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19 September 2002 Edition

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Blair must re-engage

Adams warns against complacency



Sinn Féin President Gerry Adams, speaking following a meeting with Tony Blair in Downing Street on Wednesday, called on the British Prime Minister to return to the task of implementing the Good Friday Agreement. The Sinn Fein President made a similar call following a meeting with Taoiseach Bertie Ahern on Monday.

"Over the last ten years there has been huge change in Irish society as a result of the peace process and in comparison to other parts of the world some of this change has been quite spectacular," said Adams. "Part of the reason why this happened was due to the role of the British government and the fact that it had a strategy which it applied to create the conditions for conflict resolution.

"It now appears that they are in danger of losing that strategic vision and replacing it with complacency, short term tactical management and indeed returning to the old game of bolstering unionists and pointing the finger of blame at republicans.

"The last two years should have been about building on the Good Friday Agreement. It should have been about delivering change. John Reid has failed to do this. But it is obvious to all of us that instead of this happening the last two years have seen the process falling into a trough.

"Over the last two years, unionists have increasingly behaved as if they believe they can stop the change promised in the Good Friday Agreement. This has included repeated threats to the political institutions and repeated attempts to stop progress on equality, human rights, criminal justice, policing, the all-Ireland agenda and a whole range of other crucial issues.

"We are all aware of the dangers which ensue when there is a political vacuum. This summer people in the Short Strand and North Belfast lived under siege from nightly attacks by loyalist gangs. And last weekend the UDA attempted mass murder in the city of Belfast. Now they have turned their guns on each other as they fight over drug money.

"If ever there was a time for the British government to refocus it is now. I am calling on Tony Blair to return to the task of implementing the Good Friday Agreement."

 

Governments must promote Agreement - Adams



Sinn Féin President Gerry Adams met with Taoiseach Bertie Ahern in Government Buildings on Monday. Afterwards, Adams said there was an urgent need for the two governments to actively promote the Good Friday Agreement. He said that "republican confidence was being slowly corroded because of what is happening at interface areas and the failure of the British government to fulfil their obligations under the Good Friday Agreement.

"At a time when there are so many crucial issues to be dealt with, including the Nice Treaty referendum and the threatened war in Iraq, it is important that we also keep our focus on defending and promoting the Good Friday Agreement and advancing the peace process," said Adams.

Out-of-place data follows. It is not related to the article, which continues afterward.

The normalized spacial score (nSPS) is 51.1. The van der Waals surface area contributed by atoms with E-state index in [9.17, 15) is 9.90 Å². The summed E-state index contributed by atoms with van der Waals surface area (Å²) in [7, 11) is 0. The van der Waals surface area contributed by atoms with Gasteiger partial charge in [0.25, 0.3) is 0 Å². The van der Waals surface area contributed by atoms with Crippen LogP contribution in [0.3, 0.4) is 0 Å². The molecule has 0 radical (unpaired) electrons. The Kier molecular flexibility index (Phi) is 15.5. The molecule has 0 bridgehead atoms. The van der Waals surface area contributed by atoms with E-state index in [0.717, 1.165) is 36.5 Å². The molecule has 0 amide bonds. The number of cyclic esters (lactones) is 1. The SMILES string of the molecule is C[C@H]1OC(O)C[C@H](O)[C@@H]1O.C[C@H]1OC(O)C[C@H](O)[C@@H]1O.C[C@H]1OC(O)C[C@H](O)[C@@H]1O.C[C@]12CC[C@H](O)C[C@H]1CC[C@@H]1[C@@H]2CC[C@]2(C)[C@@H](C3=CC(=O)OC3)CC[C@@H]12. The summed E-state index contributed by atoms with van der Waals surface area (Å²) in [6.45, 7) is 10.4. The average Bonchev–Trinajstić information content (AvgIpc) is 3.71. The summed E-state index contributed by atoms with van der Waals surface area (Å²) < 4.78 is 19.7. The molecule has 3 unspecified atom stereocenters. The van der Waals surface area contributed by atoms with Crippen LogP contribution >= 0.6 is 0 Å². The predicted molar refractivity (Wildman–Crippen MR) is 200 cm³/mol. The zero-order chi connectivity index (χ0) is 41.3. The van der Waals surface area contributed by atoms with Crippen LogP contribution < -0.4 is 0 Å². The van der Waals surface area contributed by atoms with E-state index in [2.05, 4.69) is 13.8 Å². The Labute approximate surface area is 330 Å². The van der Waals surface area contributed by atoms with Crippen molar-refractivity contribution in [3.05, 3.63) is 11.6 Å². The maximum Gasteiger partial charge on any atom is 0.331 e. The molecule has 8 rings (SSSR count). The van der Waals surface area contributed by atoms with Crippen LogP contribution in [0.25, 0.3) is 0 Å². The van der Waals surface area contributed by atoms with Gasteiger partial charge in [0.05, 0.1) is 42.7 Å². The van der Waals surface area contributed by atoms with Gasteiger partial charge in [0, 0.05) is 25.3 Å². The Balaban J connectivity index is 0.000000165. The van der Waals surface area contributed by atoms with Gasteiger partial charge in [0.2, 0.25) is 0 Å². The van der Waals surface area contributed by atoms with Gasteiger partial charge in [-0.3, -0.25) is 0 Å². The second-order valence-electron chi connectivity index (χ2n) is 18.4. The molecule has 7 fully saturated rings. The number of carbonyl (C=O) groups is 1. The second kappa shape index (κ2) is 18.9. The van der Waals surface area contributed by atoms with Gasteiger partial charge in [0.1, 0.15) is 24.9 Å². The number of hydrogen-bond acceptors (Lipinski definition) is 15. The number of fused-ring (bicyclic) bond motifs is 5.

"On Saturday afternoon, we had the attempted sectarian murder of three Catholics in North Belfast and earlier in the week we had the attempted murder of a man on the Springfield Road in West Belfast. We also have the upcoming UUC meeting and the ongoing crisis within unionism which is threatening the political institutions. We are in danger of the process almost being reduced to what I referred to last week as the Save Dave Process."

Adams added: "This evening I spoke with the Taoiseach about the need for the two governments to actively promote the Good Friday Agreement. We also discussed the difficulties in the peace process, the need for the British to honour commitments on policing, the ongoing loyalist sectarian campaign and the issue of northern representation in the Oireachtas."

 

Reid monitor proposal panders to unionism



Sinn Féin Chairperson Mitchel McLaughlin has responded to reports that British Secretary of State John Reid is shortly to announce details of his proposals for an independent auditor to monitor ceasefires.

"All along, Sinn Féin has stated that these proposals are outside the terms of the Good Friday Agreement and would be a retrograde step for the peace process," said McLaughlin. "The decision of the British government to go ahead with them is clear evidence of them pandering to unionism.

"Are the British government seriously telling us that they believe that following the introduction of these proposals, David Trimble will step forward to champion the Good Friday Agreement or that the 'no' men of unionism are going to remove their obstacles to change?"

McLaughlin added that he believed the proposal would not only undermine the peace process but would also be used by those within the British system who are totally opposed to change and who want to bring the Good Friday Agreement down.

McLaughlin has also challenged the British Secretary of State John Reid to 'practice what he preaches'.He made his remarks after Reid claimed during the week that a cease-fire auditor was required because people had a right to detailed and accurate information.

"Dr Reid this morning defended people's right to receive accurate information as a basis for his defence of the ceasefire auditor proposal," said McLaughlin. "I would challenge Mr Reid to practice what he preaches.

"If he is concerned about the public's right to information, then let him publish the Stevens, Stalker and Samson reports. Let him publish the details of the killing of Pat Finucane. Let him publish the forensic histories of the weapons used in recent loyalist killings.

"Up to this point, when dealing with reports into the activities of the RUC or other Crown forces under his control, who are not on cessation, secrecy and silence have been the guiding principles."

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